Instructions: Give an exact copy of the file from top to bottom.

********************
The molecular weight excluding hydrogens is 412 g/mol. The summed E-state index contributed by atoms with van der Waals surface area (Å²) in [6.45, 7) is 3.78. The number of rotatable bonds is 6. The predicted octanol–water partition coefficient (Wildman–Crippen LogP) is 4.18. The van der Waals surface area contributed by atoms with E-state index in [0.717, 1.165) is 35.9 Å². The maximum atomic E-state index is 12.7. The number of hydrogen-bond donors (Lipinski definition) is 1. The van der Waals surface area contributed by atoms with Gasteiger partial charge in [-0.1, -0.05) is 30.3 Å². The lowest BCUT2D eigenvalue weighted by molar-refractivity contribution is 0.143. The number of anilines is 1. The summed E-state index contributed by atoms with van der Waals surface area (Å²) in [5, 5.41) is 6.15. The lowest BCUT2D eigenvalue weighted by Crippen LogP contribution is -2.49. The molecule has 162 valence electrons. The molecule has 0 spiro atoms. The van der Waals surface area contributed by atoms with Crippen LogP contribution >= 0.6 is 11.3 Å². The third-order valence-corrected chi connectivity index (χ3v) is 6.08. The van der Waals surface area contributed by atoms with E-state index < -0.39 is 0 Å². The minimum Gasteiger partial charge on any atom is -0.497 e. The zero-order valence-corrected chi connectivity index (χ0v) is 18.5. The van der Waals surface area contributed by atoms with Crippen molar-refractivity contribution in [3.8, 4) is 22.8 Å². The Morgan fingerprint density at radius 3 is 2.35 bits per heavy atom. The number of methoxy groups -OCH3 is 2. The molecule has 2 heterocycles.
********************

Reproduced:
The molecular weight excluding hydrogens is 412 g/mol. The summed E-state index contributed by atoms with van der Waals surface area (Å²) in [6.45, 7) is 3.78. The number of rotatable bonds is 6. The predicted octanol–water partition coefficient (Wildman–Crippen LogP) is 4.18. The van der Waals surface area contributed by atoms with E-state index in [0.717, 1.165) is 35.9 Å². The maximum atomic E-state index is 12.7. The number of hydrogen-bond donors (Lipinski definition) is 1. The van der Waals surface area contributed by atoms with Gasteiger partial charge in [-0.1, -0.05) is 30.3 Å². The lowest BCUT2D eigenvalue weighted by molar-refractivity contribution is 0.143. The number of anilines is 1. The summed E-state index contributed by atoms with van der Waals surface area (Å²) in [5, 5.41) is 6.15. The lowest BCUT2D eigenvalue weighted by Crippen LogP contribution is -2.49. The molecule has 162 valence electrons. The molecule has 0 spiro atoms. The van der Waals surface area contributed by atoms with Crippen LogP contribution >= 0.6 is 11.3 Å². The third-order valence-corrected chi connectivity index (χ3v) is 6.08. The van der Waals surface area contributed by atoms with E-state index < -0.39 is 0 Å². The minimum Gasteiger partial charge on any atom is -0.497 e. The zero-order valence-corrected chi connectivity index (χ0v) is 18.5. The van der Waals surface area contributed by atoms with Crippen molar-refractivity contribution in [3.8, 4) is 22.8 Å². The Morgan fingerprint density at radius 3 is 2.35 bits per heavy atom. The number of methoxy groups -OCH3 is 2. The molecule has 2 heterocycles.